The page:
The Church in Stirling before 1694
The earliest known Christian church in Stirling was established by the 9th century. This was at St Ninians, which was known as Eccles or Eggles. This name is revealing for two reasons. Firstly, it means simply �church�. To call a place simply �church� or �the church� implies that there weren�t a lot of them around. For example, if today someone in this area refers to �the wheel�, we can be pretty sure they�re talking about Falkirk. Secondly, the word is Brythonic, belonging to the P-Celtic language group of which only Welsh and, to a lesser extent, Cornish and Breton, now survive. The church may therefore date from at least the 7th century, when Brythonic was supplanted in central Scotland by Gaelic. Taken together with the name, �St Ninians�, we may speculate that a church was founded here either by St Ninian himself in the 5th century, or by one of his later followers, while the area was still Brythonic-speaking. The old church and cemetery at St Ninians might therefore have been a Christian site for at least 1,400 years. Another ancient church of St Ninian at Kirkintilloch may well belong to the same era. It would certainly have been on the direct route between St Ninians and the important church of St Kentigern at Glasgow.
Christianity in the area might also have have been influenced by St Columba of Iona (c.521-597), especially once it became Gaelic-speaking. The monastic foundations of St Columba and his followers stretched form Ireland through much of Scotland to Northumbria.
St Margaret of Scotland (1046-1093), who had experienced court life in England and Hungary before marrying king Malcolm III (Canmore) of Scotland, initiated political and ecclesiastical reforms which brought Scotland firmly into the European mainstream. In 1127, her son, David I (c.1085-1153), established Stirling as a royal burgh. This made it one of the four main trading centres in Scotland, the others being Berwick, Edinburgh and Roxburgh. The earliest surviving burgh seal depicts the crucified Christ and bears the Latin equivalent of �Here are the Scots saved by the Cross�. David, also known as St David of Scotland, founded an astonishing number of religious houses during his 29-year reign. Around 1140. two important foundations were made near Stirling. These were Dunblane Cathedral and Cambuskenneth Abbey, which was endowed to Augustinian Black Canons from Arrouaise in France. The Canons were priests who lived as a monastic community, but who also ministered to layfolk in the outside world. St Ninian, St Columba, St Kentigern, St Margaret and St David of Scotland are all depicted in stained glass within Holy Trinity.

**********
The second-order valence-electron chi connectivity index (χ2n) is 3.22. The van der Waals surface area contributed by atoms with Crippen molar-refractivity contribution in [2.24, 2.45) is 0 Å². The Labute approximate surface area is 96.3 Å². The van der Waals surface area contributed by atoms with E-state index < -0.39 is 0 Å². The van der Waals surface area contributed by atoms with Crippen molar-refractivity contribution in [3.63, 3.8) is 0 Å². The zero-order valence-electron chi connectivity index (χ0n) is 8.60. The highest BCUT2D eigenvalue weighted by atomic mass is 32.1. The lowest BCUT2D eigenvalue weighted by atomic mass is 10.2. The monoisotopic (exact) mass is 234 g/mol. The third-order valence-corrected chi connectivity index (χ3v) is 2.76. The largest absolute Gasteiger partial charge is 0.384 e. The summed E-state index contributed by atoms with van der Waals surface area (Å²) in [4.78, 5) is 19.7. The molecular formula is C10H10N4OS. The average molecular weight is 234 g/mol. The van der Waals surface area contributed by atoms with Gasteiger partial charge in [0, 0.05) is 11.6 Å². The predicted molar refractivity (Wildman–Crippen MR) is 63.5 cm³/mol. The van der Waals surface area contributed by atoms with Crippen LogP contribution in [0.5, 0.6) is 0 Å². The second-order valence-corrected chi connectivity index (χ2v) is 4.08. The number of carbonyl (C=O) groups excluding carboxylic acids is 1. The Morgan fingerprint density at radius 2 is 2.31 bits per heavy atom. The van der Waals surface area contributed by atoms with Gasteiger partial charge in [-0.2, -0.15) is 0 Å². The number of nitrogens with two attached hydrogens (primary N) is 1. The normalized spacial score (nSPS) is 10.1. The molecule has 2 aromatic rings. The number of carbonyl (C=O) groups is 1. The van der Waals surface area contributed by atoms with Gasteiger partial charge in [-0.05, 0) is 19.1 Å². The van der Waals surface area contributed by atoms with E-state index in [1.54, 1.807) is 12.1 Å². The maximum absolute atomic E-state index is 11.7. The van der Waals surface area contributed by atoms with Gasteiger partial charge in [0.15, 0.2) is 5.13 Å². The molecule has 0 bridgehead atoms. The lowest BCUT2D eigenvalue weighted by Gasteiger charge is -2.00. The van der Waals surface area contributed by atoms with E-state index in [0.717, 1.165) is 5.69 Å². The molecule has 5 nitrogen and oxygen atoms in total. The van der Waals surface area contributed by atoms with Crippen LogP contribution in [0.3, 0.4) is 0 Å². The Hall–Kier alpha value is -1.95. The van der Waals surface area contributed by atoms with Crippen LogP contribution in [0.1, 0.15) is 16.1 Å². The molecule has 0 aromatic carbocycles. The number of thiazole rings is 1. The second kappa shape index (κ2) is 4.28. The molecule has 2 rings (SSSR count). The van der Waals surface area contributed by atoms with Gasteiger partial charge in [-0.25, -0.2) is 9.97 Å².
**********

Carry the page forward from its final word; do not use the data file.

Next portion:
During the 12th century, two new churches were erected in Stirling. These may have replaced earlier churches of which no record now remains. One was probably a Chapel Royal at the Castle and the other a parish church for the burgh, almost certainly on the site of the current Church of the Holy Rude. In 1150, the parish church was granted to the Benedictines of Dunfermline Abbey.
During the 13th century, the Augustinians and Benedictines were joined in Stirling by Black Friars (or preaching friars) of the Dominican order. Remains of the foundations of the Dominican Friary in Stirling were recently rediscovered, lying between the railway station and the foot of Friars Street. Unlike monks, friars went out and about in the community, preaching and ministering to layfolk, and also maintained themselves and their friary by begging for alms. In the 15th century, another group of friars, the Observant Franciscans (also known as Grey Friars, or Friars Minor) were introduced by Mary of Gueldres, wife of king James II. The site of the Franciscan Friary is now occupied by the Stirling Highland Hotel. Pilgrims� hospitals and a home for lepers were also established at various times.